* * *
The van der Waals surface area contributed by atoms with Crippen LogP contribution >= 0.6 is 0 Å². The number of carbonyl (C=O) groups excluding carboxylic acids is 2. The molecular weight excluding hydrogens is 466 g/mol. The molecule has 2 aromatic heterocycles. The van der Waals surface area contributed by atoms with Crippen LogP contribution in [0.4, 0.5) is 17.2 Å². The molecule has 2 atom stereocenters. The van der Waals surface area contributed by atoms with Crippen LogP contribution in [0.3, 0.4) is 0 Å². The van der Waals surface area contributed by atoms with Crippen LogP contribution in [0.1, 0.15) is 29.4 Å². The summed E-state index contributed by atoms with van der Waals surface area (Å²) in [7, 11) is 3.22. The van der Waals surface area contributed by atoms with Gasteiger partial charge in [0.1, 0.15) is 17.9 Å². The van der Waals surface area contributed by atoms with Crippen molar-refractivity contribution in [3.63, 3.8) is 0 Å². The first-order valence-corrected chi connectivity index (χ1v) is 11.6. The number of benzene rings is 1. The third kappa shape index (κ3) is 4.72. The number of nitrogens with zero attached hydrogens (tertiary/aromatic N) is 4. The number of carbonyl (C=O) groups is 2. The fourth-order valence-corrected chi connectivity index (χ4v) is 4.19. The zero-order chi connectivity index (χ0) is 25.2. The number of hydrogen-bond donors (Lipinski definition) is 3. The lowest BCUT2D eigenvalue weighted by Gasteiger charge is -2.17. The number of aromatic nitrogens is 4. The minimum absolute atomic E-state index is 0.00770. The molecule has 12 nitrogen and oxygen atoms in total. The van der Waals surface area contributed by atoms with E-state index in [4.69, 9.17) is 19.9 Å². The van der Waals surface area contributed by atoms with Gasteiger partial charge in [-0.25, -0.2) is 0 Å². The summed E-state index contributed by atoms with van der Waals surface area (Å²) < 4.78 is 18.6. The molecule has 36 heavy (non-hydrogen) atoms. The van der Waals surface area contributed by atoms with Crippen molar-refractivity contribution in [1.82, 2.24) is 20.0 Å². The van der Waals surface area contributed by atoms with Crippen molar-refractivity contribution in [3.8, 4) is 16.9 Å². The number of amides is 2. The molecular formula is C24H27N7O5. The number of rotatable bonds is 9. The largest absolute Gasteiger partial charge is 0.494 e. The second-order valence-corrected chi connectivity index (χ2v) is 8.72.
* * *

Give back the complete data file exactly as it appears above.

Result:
The van der Waals surface area contributed by atoms with Crippen LogP contribution >= 0.6 is 0 Å². The number of carbonyl (C=O) groups excluding carboxylic acids is 2. The molecular weight excluding hydrogens is 466 g/mol. The molecule has 2 aromatic heterocycles. The van der Waals surface area contributed by atoms with Crippen LogP contribution in [0.4, 0.5) is 17.2 Å². The molecule has 2 atom stereocenters. The van der Waals surface area contributed by atoms with Crippen LogP contribution in [0.3, 0.4) is 0 Å². The van der Waals surface area contributed by atoms with Crippen LogP contribution in [0.1, 0.15) is 29.4 Å². The summed E-state index contributed by atoms with van der Waals surface area (Å²) in [7, 11) is 3.22. The van der Waals surface area contributed by atoms with Gasteiger partial charge in [0.1, 0.15) is 17.9 Å². The van der Waals surface area contributed by atoms with Crippen molar-refractivity contribution in [3.63, 3.8) is 0 Å². The first-order valence-corrected chi connectivity index (χ1v) is 11.6. The number of benzene rings is 1. The third kappa shape index (κ3) is 4.72. The number of nitrogens with zero attached hydrogens (tertiary/aromatic N) is 4. The number of carbonyl (C=O) groups is 2. The fourth-order valence-corrected chi connectivity index (χ4v) is 4.19. The zero-order chi connectivity index (χ0) is 25.2. The number of hydrogen-bond donors (Lipinski definition) is 3. The lowest BCUT2D eigenvalue weighted by Gasteiger charge is -2.17. The number of aromatic nitrogens is 4. The minimum absolute atomic E-state index is 0.00770. The molecule has 12 nitrogen and oxygen atoms in total. The van der Waals surface area contributed by atoms with E-state index in [4.69, 9.17) is 19.9 Å². The van der Waals surface area contributed by atoms with Gasteiger partial charge in [-0.25, -0.2) is 0 Å². The summed E-state index contributed by atoms with van der Waals surface area (Å²) < 4.78 is 18.6. The molecule has 36 heavy (non-hydrogen) atoms. The van der Waals surface area contributed by atoms with Crippen molar-refractivity contribution in [1.82, 2.24) is 20.0 Å². The van der Waals surface area contributed by atoms with Crippen molar-refractivity contribution in [3.8, 4) is 16.9 Å². The number of amides is 2. The molecular formula is C24H27N7O5. The number of rotatable bonds is 9. The largest absolute Gasteiger partial charge is 0.494 e. The second-order valence-corrected chi connectivity index (χ2v) is 8.72.